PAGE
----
What Can Victims of South Carolina Nursing Home Abuse Do?

October 25, 2017

Despite being one of the first states to adopt adult protection laws, a study published at the end of last year ranked South Carolina last in terms of elder protection. The poor ranking was mostly due to the high number of nursing home abuse complaints, the low number of dedicated organizations and service providers, and the poor quality of the services provided by nursing homes.

This situation becomes clear to anyone looking for a nursing home in the Medicare database. Out of the four facilities listed, only two managed to acquire a five-star rating for their staffing. All facilities could use some improvements when it comes to health inspections, quality measures, and overall rating.

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The number of elder-abuse cases reported in SC is not that high, but, if it is true that 96% of cases remain unreported, then many more nursing home residents are victims of abuse and do nothing about it. Some do not complain because they have nowhere else to go, others because their health condition affects their credibility or they are unable to fight for their own rights.

How can the victims or their loved ones end the abuse? The first and most important step would be to contact a  nursing home abuse lawyer and find out where they stand from the legal point of view. Those who are not sure their suffering qualifies as abuse can find out more about the South Carolina nursing home laws and regulations in general, and elder abuse cases in particular, briefly reviewed below.

South Carolina Nursing Home Laws and Regulations

All nursing homes in South Carolina have to comply with Medicare/Medicaid regulations and the state’s regulations 93-110 and 120 regarding licensing. The institution overseeing nursing home licensing procedures is the Department of Labor, Licensing, and Regulation.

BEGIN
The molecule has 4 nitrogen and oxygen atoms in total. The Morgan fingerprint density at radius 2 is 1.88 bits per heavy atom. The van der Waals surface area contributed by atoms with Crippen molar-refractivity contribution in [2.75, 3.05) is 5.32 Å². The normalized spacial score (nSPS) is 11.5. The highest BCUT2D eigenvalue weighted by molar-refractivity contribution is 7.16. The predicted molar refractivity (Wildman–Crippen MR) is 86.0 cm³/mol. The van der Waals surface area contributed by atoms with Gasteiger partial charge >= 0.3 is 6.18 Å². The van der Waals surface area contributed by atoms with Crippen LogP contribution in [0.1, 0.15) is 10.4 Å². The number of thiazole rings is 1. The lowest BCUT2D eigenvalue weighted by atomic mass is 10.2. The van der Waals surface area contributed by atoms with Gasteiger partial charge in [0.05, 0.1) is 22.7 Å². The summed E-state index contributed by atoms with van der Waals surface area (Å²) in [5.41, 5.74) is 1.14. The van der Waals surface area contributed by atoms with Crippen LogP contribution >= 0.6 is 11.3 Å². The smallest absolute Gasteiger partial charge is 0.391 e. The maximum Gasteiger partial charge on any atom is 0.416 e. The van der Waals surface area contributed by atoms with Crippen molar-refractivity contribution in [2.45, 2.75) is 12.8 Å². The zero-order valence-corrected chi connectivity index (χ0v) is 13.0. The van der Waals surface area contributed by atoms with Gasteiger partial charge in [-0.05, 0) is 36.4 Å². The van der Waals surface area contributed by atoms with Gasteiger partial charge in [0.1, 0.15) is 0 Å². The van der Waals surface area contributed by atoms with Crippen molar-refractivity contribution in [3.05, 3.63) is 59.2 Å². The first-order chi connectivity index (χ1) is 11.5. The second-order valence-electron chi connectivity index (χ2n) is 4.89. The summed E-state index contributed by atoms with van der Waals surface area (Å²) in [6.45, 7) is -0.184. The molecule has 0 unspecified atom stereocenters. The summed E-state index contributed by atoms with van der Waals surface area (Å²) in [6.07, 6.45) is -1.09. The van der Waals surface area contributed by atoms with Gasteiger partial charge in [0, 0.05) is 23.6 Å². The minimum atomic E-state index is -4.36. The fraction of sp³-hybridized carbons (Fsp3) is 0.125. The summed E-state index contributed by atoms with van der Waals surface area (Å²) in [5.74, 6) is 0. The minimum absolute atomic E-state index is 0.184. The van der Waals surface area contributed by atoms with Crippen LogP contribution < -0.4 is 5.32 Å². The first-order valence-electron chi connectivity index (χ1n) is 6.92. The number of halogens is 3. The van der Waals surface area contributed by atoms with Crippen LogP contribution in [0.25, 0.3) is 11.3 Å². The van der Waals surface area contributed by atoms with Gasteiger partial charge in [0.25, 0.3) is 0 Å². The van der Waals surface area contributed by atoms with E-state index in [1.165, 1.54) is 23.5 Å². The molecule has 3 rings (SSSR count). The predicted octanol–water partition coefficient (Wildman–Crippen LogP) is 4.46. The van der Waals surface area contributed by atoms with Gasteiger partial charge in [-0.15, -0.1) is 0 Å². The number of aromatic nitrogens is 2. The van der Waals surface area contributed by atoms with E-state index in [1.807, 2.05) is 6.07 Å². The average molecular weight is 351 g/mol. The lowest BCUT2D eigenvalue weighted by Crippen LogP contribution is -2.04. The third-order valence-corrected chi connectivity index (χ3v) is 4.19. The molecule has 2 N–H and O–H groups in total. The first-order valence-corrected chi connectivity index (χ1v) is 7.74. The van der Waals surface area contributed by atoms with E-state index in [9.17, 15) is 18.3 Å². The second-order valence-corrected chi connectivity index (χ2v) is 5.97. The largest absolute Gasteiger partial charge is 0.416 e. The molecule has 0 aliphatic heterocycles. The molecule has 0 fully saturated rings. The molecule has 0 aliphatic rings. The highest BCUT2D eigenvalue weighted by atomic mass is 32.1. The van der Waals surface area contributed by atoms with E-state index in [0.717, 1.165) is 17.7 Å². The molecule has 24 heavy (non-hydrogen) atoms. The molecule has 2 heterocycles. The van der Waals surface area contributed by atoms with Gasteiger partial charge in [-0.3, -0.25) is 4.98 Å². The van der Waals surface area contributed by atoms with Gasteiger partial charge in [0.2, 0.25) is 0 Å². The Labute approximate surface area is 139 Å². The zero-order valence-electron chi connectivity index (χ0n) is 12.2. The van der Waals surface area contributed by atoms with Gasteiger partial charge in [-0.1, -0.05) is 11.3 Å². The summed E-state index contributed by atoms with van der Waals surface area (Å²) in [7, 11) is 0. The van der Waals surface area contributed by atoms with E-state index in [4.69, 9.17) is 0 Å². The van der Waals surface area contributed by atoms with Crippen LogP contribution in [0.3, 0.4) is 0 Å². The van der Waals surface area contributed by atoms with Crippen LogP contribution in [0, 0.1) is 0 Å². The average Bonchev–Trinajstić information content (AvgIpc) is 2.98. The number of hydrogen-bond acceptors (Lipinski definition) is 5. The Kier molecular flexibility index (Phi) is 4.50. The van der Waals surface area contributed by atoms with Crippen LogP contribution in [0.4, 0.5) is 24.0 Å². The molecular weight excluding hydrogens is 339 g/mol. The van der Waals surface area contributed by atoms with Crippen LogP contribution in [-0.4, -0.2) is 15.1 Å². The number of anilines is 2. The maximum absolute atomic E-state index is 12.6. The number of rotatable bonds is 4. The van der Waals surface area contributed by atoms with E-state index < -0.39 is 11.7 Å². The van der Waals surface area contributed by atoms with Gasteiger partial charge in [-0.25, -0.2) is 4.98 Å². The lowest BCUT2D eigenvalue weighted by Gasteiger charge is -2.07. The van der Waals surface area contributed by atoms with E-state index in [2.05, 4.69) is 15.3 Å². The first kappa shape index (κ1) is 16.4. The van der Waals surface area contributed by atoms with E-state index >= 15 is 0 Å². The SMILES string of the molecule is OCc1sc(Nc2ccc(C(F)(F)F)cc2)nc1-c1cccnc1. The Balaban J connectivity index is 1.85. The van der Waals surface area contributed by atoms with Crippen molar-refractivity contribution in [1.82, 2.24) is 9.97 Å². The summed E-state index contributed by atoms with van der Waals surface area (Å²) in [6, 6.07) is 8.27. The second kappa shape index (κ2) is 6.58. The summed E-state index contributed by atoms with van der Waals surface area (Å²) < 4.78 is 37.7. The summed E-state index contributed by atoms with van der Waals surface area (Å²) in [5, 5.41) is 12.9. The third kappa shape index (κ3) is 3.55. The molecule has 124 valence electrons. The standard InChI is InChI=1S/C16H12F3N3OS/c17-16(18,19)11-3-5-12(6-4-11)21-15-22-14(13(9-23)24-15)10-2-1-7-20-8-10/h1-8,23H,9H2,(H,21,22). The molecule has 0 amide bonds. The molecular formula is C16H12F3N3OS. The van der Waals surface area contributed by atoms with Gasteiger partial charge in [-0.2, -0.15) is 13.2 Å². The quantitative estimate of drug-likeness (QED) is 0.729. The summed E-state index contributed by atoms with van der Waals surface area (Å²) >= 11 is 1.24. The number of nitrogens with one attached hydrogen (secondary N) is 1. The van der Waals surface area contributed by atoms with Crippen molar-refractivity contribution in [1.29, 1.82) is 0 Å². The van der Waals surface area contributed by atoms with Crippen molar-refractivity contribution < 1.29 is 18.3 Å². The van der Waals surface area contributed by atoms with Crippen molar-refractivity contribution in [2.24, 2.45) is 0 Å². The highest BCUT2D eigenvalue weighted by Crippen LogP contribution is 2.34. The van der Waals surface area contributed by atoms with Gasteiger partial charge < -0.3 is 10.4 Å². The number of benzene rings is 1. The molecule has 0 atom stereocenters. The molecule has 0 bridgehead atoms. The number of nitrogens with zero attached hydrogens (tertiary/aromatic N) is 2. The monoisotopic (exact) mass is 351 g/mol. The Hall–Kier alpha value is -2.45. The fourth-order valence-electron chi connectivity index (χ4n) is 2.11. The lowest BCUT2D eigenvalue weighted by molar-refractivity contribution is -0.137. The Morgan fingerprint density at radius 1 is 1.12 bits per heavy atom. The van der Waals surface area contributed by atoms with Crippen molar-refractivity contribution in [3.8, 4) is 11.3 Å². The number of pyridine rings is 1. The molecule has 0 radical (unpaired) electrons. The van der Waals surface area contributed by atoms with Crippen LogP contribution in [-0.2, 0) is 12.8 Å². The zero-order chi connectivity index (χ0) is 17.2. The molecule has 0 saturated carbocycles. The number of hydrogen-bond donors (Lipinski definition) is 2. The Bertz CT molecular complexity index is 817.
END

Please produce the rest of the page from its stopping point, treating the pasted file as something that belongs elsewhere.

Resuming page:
The facilities applying for a license undergo a two-step examination. The former aims to ensure the facility complies with federal laws, while the latter targets compliance with South Carolina laws. Perhaps the most important part of South Carolina nursing home laws is the Bill of Rights of Long-Term Care Facilities Residents.

According to it, upon admission to the nursing home, residents should receive full information regarding the services available in the facility, the corresponding costs, and the refund policy. The Bill also gives the residents’ guardians the freedom to choose the physician who will treat the elder, participate in planning their elders’ care, and receive information regarding the care and treatments provided.

The Bill of Rights clearly protects residents against mental and physical abuse and forbids the use of physical or chemical restraints without a physician’s order. The nursing homes should have a secure location for storing the residents’ personal possessions safely.

The personnel should treat all residents with respect and dignity, and assure their privacy during personal treatments. South Carolina nursing homes cannot refuse treatment or admittance based on race, sex, color, origins, religion, or financing means.

In an attempt to further protect patients’ rights and prevent abuses, in May 2014, the South Carolina Senate Medical Affairs Committee approved a legislative bill that allows nursing home residents to install their own monitoring systems in their rooms.

The equipment should compel the nursing home staff to do their job properly, and, if they don’t, enable the residents to document abuse instances and take action against their abusers.  Unfortunately, even with these measures in place, nursing homes residents in Myrtle Beach and throughout South Carolina still fall victim to abuse.